If writers and musicians have a token bird that symbolises what they do, it is not, however much they may like it to be, a nightingale, a skylark or a peacock.

It’s a magpie.

We are all, while writing, scavenging around for something shiny and brilliant from the past to take back to our own little nest.

In my view, there are no exceptions to this rule of creativity  – indeed, one could argue that the greater the writer, they more he or she helps themselves to little gifts from their fellow-writers. ‘Stealing’ may seem too harsh a word to describe this process  –  some might prefer ‘influence’ or ‘inspiration’ – but I think it’s the right one. No one who is any good is entirely innocent of a little pick-pocketing now and then.

The brilliantly talented subject of the first of my series of short videos Some Songs I Have Stolen is a case in point. When Paul Simon returned to America from hanging out in English folk clubs in the early 1960s, he returned with a hatful of songs and tunes he learned from young folkies like Martin Carthy, the most famous of which was ‘Scarborough Fair‘, and he weaved them into his pioneeringly original first album The Paul Simon Songbook.

Throughout his career, Paul Simon took rhythms and riffs from around the world (notably South Africa, Brazil and Cuba) and let them act as a sort of springboard into his own songs.

The most perfect example of the process is one of his greatest songs ‘An American Tune’. The melody, as is now well-known, was taken from one of the chorales in JS Bach’s St Matthew Passion. What makes the example revealing is that Bach himself borrowed it from a hymn written in 1653 called ‘O Haupt voll Lut and Wunden’, Translated as ‘O Sacred Heart Now Wounded’ which, in its turn, used the melody of a secular song, written in around 1600 by Hans Leo Hassler, called  ‘Mein G’müt ist mir verwirret’. And, before Paul Simon came along to give it a turn, Tchaikovsky had a go at it in his Serenade for Strings Op 48.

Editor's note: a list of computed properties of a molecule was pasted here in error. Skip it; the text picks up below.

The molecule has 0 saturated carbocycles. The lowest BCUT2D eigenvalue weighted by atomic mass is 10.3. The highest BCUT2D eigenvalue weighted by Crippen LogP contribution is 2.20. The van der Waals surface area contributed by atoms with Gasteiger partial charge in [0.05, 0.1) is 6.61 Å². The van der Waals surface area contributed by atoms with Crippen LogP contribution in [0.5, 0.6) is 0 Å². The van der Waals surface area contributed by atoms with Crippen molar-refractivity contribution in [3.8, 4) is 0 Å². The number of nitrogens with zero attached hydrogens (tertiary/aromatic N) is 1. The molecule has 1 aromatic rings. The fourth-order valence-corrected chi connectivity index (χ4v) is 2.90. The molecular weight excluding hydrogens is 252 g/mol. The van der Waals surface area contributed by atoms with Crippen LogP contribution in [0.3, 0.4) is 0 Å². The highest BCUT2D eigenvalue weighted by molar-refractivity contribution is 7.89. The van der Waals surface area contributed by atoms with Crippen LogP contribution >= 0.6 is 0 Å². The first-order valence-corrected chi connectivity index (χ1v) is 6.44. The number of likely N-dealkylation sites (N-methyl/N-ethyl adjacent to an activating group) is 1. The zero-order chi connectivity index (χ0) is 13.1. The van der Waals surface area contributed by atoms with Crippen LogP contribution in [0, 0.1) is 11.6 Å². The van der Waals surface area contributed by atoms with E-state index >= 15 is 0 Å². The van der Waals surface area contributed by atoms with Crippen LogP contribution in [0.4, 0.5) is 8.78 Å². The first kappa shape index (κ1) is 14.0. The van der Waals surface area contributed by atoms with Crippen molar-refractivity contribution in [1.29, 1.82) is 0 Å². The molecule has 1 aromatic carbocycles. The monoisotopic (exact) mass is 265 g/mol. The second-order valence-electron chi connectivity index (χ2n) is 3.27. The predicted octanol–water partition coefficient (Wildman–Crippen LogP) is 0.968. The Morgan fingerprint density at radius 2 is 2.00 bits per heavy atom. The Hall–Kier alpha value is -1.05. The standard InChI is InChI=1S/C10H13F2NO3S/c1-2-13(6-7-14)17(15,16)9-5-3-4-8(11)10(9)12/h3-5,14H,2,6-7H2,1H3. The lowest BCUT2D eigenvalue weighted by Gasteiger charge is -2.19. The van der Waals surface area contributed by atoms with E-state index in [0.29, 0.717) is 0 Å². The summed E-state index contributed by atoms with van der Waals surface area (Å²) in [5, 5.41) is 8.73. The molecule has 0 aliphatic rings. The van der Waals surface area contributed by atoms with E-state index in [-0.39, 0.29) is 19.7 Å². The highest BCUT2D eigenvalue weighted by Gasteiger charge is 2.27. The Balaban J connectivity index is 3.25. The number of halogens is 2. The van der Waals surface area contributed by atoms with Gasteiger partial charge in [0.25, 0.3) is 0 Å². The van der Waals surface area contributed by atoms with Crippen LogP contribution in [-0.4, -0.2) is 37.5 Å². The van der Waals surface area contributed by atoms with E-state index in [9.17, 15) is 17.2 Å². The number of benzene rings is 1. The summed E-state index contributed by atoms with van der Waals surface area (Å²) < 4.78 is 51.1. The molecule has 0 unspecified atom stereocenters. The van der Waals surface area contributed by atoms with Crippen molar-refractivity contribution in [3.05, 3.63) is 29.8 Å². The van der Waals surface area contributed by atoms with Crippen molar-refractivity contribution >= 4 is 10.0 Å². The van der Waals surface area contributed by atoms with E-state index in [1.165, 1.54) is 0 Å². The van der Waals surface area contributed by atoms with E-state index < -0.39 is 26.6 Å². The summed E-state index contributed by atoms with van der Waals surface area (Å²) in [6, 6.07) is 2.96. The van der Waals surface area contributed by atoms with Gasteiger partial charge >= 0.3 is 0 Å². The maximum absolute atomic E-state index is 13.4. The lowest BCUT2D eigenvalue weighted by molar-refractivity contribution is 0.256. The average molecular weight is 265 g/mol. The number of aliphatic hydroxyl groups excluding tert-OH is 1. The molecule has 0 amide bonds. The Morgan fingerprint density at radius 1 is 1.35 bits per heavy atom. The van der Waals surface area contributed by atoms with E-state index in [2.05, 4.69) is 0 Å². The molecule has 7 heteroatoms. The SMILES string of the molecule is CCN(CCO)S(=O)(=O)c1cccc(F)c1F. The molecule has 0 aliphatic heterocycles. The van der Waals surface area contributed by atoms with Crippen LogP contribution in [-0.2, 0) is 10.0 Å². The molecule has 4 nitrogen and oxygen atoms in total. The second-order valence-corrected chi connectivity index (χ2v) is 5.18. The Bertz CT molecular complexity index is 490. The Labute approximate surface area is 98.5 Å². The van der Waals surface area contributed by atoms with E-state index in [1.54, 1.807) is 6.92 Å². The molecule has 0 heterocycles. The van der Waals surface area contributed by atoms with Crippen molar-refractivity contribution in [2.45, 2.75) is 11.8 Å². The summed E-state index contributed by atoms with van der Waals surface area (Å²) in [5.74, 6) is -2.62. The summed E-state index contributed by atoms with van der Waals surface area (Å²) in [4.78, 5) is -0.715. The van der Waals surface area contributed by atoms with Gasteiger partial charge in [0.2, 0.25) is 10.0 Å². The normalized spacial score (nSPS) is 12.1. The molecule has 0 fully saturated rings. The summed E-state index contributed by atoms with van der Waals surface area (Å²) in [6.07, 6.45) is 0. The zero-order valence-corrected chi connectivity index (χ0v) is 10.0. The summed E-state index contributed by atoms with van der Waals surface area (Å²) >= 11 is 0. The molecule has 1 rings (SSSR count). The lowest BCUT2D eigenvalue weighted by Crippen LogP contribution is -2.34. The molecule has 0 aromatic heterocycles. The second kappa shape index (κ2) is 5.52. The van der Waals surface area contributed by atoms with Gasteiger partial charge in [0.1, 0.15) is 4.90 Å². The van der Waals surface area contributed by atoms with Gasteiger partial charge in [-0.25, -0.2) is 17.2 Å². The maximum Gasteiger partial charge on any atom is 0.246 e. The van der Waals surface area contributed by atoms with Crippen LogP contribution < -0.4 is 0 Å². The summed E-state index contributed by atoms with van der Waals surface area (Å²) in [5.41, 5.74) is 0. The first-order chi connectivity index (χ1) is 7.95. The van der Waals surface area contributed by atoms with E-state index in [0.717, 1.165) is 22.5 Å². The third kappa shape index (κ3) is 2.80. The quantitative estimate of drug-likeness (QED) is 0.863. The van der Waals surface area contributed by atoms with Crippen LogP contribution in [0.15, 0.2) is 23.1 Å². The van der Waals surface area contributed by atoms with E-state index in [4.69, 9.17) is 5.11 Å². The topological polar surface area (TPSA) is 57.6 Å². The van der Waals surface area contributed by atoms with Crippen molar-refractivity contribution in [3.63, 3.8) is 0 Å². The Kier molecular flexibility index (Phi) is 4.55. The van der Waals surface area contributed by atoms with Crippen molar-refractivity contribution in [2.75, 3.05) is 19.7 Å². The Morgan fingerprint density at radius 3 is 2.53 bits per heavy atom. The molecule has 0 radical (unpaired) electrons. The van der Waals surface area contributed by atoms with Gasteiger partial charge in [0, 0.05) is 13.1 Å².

So the confessions behind Some Songs I Have Stolen are perhaps not so shocking. But they are interesting, I think.

Every week, I’m going to take one of my songs and fossick around for the influences and musical ideas that helped it along its way. It also happens to be a perfect excuse for me to talk about songwriters I love and how their songs work.

And if those who watch the short videos on Facebook and YouTube are shocked by the acts of theft they reveal, I promise not to be too upset.

After all, I’m in good company.